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    Right now the PCS budget for AF is nearly zero. They slashed the budget for cleaning so everyone who is not a general now has to clean the their own offices and bathrooms. My spouse is an 0-6 he has generals in his office all the time, it needs to vacuumed but there isn't vacuum to do it. A dust buster didn't hack it. He isn't take mine on the metro.

    Currently the AF is shedding 40,000 people to pay for airplanes, so we will have new planes not enough people to do the missions. The chief wants to change the uniform again.

    I have always thought that the Dems listen to their Generals because they don't want to be soft/stupid on military issues. These people do not. My spouse was at CENTCOM on 9/11, I know how many times the plan was redone with fewer troops then they wanted. These people don't seem to know that many of the of the rules are written in blood.
     
  7. mchlwalters

    mchlwalters Banned

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    Let's look at the Clinton Administration. It is obvious to say that he wasn't popular and let's look at why. From my viewpoint.

    1. By the time Clinton came in to office the Cold War was over. It would be foolish to keep up the type of spending on the Arms Race as under Reagan since the Soviet Union was done with. IMO, the military was upset that there was a cut in funding because its their gravy train, but it was what had to be done. Clinton recognized that in the new post Cold War era there wouldn't be a war between two countries or hyperpowers if you will, but largely asymmetrical warfare that needed a lighter, more specialized military. This was echoed by Rumsfield, who was hardly a Clintonian liberal. Keep in mind Republicans controlled funding (Congress) for 75 percent of Clinton's Administration and they obviously passed it in.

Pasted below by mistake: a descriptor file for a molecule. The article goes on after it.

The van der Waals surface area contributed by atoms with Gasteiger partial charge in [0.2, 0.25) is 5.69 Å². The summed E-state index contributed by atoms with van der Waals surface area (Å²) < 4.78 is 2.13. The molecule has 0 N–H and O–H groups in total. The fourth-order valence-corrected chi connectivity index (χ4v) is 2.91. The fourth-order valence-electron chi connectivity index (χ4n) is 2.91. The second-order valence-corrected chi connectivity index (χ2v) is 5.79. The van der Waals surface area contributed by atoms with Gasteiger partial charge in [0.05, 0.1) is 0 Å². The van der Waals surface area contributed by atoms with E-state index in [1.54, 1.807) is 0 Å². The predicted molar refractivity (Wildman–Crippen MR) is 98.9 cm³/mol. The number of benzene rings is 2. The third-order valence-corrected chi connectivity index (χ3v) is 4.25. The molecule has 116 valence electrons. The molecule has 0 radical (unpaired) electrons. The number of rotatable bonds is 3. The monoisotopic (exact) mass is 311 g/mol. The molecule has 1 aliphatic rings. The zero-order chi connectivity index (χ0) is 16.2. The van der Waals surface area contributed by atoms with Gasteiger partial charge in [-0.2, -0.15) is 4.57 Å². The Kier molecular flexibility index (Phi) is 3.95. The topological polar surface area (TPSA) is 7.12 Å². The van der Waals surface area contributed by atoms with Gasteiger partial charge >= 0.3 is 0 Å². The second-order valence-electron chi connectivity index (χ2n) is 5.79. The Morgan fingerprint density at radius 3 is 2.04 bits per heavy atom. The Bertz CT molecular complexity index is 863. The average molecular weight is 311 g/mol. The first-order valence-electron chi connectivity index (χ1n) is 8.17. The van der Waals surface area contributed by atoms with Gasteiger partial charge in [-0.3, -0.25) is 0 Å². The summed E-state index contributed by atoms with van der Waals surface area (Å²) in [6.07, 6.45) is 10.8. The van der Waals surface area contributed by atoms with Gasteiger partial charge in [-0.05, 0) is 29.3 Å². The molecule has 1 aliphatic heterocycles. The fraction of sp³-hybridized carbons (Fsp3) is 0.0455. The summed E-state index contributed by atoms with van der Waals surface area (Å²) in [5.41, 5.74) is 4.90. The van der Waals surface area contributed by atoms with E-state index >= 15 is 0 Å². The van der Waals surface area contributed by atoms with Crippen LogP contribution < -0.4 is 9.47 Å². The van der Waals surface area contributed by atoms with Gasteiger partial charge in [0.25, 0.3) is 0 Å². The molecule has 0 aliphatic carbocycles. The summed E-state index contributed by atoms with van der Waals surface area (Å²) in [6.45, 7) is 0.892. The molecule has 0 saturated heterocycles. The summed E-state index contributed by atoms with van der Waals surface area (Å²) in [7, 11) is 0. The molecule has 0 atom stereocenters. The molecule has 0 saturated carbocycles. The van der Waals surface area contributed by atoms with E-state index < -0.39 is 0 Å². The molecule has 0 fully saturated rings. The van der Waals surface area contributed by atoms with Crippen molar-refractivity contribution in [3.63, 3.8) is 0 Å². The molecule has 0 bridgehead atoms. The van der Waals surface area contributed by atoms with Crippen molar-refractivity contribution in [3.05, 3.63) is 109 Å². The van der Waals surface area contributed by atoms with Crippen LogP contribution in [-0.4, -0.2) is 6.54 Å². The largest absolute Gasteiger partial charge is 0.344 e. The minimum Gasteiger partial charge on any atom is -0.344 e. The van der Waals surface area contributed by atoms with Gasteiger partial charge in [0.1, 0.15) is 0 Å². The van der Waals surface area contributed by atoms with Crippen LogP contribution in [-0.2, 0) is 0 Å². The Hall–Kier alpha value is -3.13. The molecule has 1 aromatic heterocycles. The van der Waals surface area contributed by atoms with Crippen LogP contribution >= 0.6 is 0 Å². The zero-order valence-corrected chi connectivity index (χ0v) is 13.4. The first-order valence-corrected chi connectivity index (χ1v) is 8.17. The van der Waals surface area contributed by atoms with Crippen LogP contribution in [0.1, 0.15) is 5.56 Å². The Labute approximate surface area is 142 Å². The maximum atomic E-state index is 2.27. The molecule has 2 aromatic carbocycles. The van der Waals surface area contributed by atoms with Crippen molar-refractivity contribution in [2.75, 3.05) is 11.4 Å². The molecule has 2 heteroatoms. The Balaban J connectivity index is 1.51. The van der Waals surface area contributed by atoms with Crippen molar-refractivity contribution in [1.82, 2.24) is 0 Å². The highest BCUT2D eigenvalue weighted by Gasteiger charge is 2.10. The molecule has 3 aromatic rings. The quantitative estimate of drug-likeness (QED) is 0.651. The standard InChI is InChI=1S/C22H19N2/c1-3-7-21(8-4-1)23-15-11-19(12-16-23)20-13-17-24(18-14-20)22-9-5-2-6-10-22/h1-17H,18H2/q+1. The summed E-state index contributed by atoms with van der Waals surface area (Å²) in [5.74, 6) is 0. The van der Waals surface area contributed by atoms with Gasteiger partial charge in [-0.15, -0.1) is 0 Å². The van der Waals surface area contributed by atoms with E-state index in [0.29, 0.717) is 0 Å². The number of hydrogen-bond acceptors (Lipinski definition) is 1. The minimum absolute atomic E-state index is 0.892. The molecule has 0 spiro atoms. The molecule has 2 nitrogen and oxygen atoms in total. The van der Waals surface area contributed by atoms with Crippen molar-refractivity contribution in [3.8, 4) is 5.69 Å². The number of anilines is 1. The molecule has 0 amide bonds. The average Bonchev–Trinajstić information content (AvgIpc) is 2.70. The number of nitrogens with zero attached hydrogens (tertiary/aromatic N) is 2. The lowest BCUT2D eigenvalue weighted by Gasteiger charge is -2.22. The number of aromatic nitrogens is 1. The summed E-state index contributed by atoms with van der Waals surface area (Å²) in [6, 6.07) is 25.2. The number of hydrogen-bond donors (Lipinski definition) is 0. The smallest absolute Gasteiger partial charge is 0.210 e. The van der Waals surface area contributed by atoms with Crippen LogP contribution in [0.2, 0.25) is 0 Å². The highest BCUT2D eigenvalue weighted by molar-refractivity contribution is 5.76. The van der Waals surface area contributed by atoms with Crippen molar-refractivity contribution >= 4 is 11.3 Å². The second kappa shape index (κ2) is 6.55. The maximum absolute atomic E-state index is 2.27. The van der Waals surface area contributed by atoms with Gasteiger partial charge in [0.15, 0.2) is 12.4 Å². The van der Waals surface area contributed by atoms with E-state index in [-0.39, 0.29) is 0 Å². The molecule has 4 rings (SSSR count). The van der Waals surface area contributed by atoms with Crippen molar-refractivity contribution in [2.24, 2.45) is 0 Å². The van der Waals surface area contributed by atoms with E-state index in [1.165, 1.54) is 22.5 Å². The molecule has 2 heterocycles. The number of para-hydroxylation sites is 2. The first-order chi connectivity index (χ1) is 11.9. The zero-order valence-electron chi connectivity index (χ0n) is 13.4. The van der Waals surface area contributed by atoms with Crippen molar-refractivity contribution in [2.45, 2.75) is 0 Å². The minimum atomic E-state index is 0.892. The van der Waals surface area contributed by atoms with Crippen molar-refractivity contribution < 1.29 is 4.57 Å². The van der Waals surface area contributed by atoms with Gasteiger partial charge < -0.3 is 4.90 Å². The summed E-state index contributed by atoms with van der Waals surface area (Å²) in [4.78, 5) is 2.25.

2. The Don't Ask, Don't Tell Policy. Clinton was between a rock and a hard place. He couldn't put an outright ban on gays in the military because that would bring in tons of lawsuits because it violates equal rights and it would be immoral. I think the military probably would be pushing for the aforementioned stance that Clinton would not take for obvious reasons. If he allowed gays publicly in the military, this would alienated some in the military brass. So he took the middle ground. It wasn't perfect. But the other two options would have been worse. There was no alternate. IF you looked at the article, many in the military is Southern and Rural, and if you look at the margins in which civil unions lost in Southern States, it has to do more with homophobia then a "foolish Democrat."